Property watchers continue to question the bizarre set of circumstances that has led to house prices continuing to rise but loans to finance property purchases falling. The ABS reported that house prices for the March quarter increased by 4.8% (and were up 20% for the year) while RP Data-Rismark’s index found national prices rose 12.5% to February, with Melbourne medians rising by 18.7%.
Meanwhile, data indicates lending to “owner-occupiers” dropped by 3.4% in March, the eighth decline from the past nine months. The fall was most pronounced in finance for new houses, which recorded a 7.3% fall. First home buyer commitments have been hit especially hard since the removal of the federal government’s first home owner’s grant, with lending to first home buyers plummeting by 67% since October 2009.
But while the data appears contradictory, there are several reasonable explanations for the discrepancy that has baffled so-called real estate experts and economists.
First, while the number of loans being made has fallen, the value of financing commitments actually increased by 3% in March. So while lower spending first home buyers have been effectively “priced out” of the market, investors and more mature buyers have not only picked up the slack, but have continued to bid up the price of properties.
Get Crikey FREE to your inbox every weekday morning with the Crikey Worm.
Second, there is also the possibility as pointed out by Ben Hurley in the Weekend Financial Review that “some people secured finance a year ago, but haven’t been able to get their hands on a house. Their loan approvals would have shown up in last year’s data when there was indeed a spike”.
Most pertinently, however, has been the impact of foreign buyers, possibly the least understood area of the market. Many commentators have noted that the impact of foreign buyers has been negligible, with Foreign Investment Review Board figures claiming that temporary residents were responsible for only 2% of purchases. This was the argument proffered by Crikey’s Bernard Keane, who noted back in March that:
“2007-08 can give us a sense of scale. Data from RP Data-Rismark provided by Christopher Joye shows there were 402,734 home sales in 2008. Those 7171 applications form less than 2 per cent of sales. But when it comes to value, the significance of foreign investment is greater: the $16.77 billion was part of a $166 billion market.
The problem with that argument is that the 2007-08 figures are completely irrelevant. This is because the federal government overhauled the rules for foreign buyers of Australian property in December 2008 — six months after the period to which that data relates.
More pertinent is what has happened since early 2009, when the new laws came into effect. While “evidence” is merely anecdotal, it points to a surge in foreign ownership of Australian residential property.
The changes to foreign investment made by the federal government in December 2008 included the ability for Australia’s 300,000 temporary residents to purchase a property to use as their principal place of residence (previously, temporary residents were hamstrung by the requirement that properties purchased must cost less than $300,000). Less well publicised was the law that allowed foreign owned companies to “acquire second-hand dwellings for the purpose of providing housing for their Australian-based staff” so long as “the company undertakes to sell or rent the property if it is expected to remain vacant for six months or more”.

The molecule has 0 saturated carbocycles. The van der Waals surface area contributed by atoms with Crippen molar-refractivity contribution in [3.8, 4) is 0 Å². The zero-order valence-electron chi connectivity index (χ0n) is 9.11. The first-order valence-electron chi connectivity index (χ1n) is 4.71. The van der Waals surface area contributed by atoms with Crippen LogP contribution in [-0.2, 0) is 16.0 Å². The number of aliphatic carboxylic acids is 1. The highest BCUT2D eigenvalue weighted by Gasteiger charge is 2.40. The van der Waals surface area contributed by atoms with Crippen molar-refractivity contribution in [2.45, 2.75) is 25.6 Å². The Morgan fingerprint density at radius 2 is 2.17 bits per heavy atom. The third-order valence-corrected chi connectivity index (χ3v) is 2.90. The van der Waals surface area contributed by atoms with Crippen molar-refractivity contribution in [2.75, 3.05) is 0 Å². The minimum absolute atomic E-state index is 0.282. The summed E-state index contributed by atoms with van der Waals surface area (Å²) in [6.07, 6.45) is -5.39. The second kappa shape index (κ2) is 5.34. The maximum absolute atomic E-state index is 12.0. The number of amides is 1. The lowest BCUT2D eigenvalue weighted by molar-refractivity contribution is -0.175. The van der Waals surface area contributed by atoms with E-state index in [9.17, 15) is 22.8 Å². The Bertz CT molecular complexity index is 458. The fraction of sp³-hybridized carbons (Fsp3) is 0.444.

The latter requirement had the effect of allowing most “cashed-up” foreign persons to purchase Australian property with virtually no real limitations. The creation of a company takes a couple of hours a few hundred dollars (or more likely, an accountant who can do it all for you). Once that company purchases a property, there is virtually no way that FIRB are able to (or would have any interest in) ensuring that the property is used only for housing for Australian-based staff. (There is obviously no practical way for FIRB, nor any other regulatory body to physically determine whether that rule is being adhered to.) And in any event, second part of that rule relies on whether the foreign company “expects” the property to remain vacant — a completely illusory and absurd requirement, which can better be described as appallingly drafted loophole.
Since the FIRB law changes, anecdotal evidence of the influence of cashed-up foreign buyers is rife. Some agents in Melbourne’s leafy suburb of Balwyn are believed to be conducting auctions exclusively in Mandarin, while other fashionable suburbs, often located in desirable school districts, are in part believed to be 80% Chinese-owned (it should be noted though, that some of those owners are nationalised Australian-citizens of Chinese descent).
In September 2009, the Sunday Age reported that in the exclusive Melbourne’s bayside suburb of Brighton “more than 40% of sales were made to Chinese interests”, with a prominent real estate agent noting that “[overseas investors] buy them to land bank, not to rent them out. The houses just sit vacant because they are after capital growth”.
The minister now responsible for the foreign investment rules is the bumbling assistant treasurer, Nick Sherry. Sherry stated on April 14 that the government was unable to confirm whether it was actually collecting data on foreign purchasers of residential property or whether it was set to tighten foreign ownership rules. Ten days later, FIRB announced that it was toughening its stance on temporary residents purchasing property, requiring them to inform FIRB and receive approval prior to any purchase.
The “foreign company” loophole, however, remains open.